1. Carroll, V. Susan Editor

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During the course our lives, many of us think or dream about becoming a writer. We keep journals. We save notes and letters. We imagine ourselves sitting along the Seine in a Parisian cafe, like Hemingway or Sartre, as we put thoughts to paper or in a London coffee house, like J. K. Rowling as she created a world of wizards. Fame and fortune follow as the work is published. More likely, however, as nurses, we want to write and publish professionally, to share our research findings or changes in practice and to expand the knowledge base on which we base our care. And, although we live and breathe the work we do, just as we live and breathe words, writing and publishing is hard. Ernest Hemingway once said, "There is nothing to writing. All you do is sit down at a typewriter and bleed." (

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Professional writing and publishing has long been an integral part of scholarship and learning. However, it is a unique publishing subset. In most businesses, two parties, buyers and sellers, enter into an agreement. In scholarly publishing, the buyers (libraries) and sellers (publishers) are joined by two other key parties: authors, and editors and reviewers. Authors eagerly provide content; editors and reviewers act as gatekeepers to maintain "standards," promote specific professional and scholarly interests, and assure readers of the quality of content. All as it should be and has been for decades.


Enter the wolves. In an effort to make content available to wider audiences and to remove restrictions to the online access of peer-reviewed scholarly work, open access publishing has emerged as an alternative or addition to the more traditional publishing models. Open access is and of itself not a problem-it allows authors and publishers to share their work more easily and to make new knowledge and evidence available to a more global readership. "Many highly rigorous, scholarly and professional journals are exclusively open access; other journals offer readers a range of traditional and open access options" (INANE Predatory Publishing Practices Collaborative, 2014). JNN offers both traditional and open access models. The problem with the predatory publishing wolves emerges when an author is promised rapid review and acceptance of her/his work. Predatory publishers often have minimal to nonexistent review processes, a fabricated editorial board, and journal titles and logos that mimic legitimate ones. Authors receive flattering invitations to submit work that is then accepted without any actual expert critique or feedback. The process for submission, review, and publication can occur in a few weeks.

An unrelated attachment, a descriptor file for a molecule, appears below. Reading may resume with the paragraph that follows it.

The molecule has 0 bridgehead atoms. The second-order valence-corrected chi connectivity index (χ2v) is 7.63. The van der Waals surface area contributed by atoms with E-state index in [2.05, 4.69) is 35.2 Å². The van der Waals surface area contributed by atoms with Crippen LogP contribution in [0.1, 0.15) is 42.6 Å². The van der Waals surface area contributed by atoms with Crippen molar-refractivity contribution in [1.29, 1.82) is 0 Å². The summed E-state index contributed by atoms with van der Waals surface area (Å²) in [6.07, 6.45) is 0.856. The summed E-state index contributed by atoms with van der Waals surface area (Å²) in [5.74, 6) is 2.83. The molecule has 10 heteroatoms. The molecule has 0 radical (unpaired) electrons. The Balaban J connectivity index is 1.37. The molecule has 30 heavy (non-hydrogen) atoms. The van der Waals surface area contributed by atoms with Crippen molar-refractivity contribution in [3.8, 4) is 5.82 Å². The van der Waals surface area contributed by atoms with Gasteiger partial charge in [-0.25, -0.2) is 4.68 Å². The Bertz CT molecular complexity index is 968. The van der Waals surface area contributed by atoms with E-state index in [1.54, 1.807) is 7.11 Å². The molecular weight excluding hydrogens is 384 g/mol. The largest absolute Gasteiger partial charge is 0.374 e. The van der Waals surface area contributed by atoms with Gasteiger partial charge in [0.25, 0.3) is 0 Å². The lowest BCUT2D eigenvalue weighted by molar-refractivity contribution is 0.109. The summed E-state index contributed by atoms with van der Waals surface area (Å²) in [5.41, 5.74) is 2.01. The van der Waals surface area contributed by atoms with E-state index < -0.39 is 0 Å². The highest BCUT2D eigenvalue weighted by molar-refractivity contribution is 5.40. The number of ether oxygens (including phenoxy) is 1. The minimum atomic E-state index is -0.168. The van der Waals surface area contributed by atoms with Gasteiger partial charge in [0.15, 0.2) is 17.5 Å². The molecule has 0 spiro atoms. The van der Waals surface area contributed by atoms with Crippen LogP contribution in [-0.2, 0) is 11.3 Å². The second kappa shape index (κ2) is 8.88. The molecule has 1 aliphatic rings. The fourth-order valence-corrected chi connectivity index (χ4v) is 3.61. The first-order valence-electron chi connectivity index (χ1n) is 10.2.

Predatory publishing comes with costs. Authors are expected to pay a fee (often substantial) for the work to appear: no fee, no publication. The more substantial costs, however, are not monetary. Authors who naively or unwillingly submit papers to predatory publishers may find their careers are tainted by the publisher's lack of credibility, or their previously published papers become tangled in legal limbo because copyrights have been signed away to a nonexistent publisher or their work is inaccessible using established search engines. Wider, collective concerns about the quality and legitimacy of pseudo-scholarly publishing might also cause harm to our profession. A possible flood of questionable science and poor scholarship could discredit the profession and ultimately result in harm to patients and their families.


How can an author identify the wolves? If an offer to publish sounds too good to be true, it most likely is. Nursing authors should use Beall's list of predatory publishers ( as a reliable resource as they make decisions on where to submit their work. Jeffrey Beall is an academic librarian and blogger; his blog, Scholarly Open Access (, provides authors, reviewers, and editors with dynamic monitoring of digital and online publishers. The Directory of Nursing Journals (, a joint effort by the International Academy of Nursing Editors (INANE) and Nurse Author & Editor, includes a list of journals that have been vetted for authenticity and ethical publishing practices. Another useful resource is Tom Long's blog Nursing Writing (, which includes a list of reports on predatory open access journals and conferences. Guidelines for evaluating a journal's integrity are available as Supplemental Digital Content 1 at


Writing and publishing is intrinsically rewarding and also provides writers with external recognition within our professional community. Nurse authors, and those who edit their professional journals, should be committed to maintaining the high standards we have learned to expect in our body of published work. Open access and digital publishing provide us with opportunities that broaden our collective horizons and add readership. But without careful monitoring and evaluation, they can lead us into the wolves' den.




INANE Predatory Publishing Practices Collaborative. (2014). Predatory publishing: What editors need to know. Nurse Author & Editor, 24(3), 1. Retrieved from[Context Link]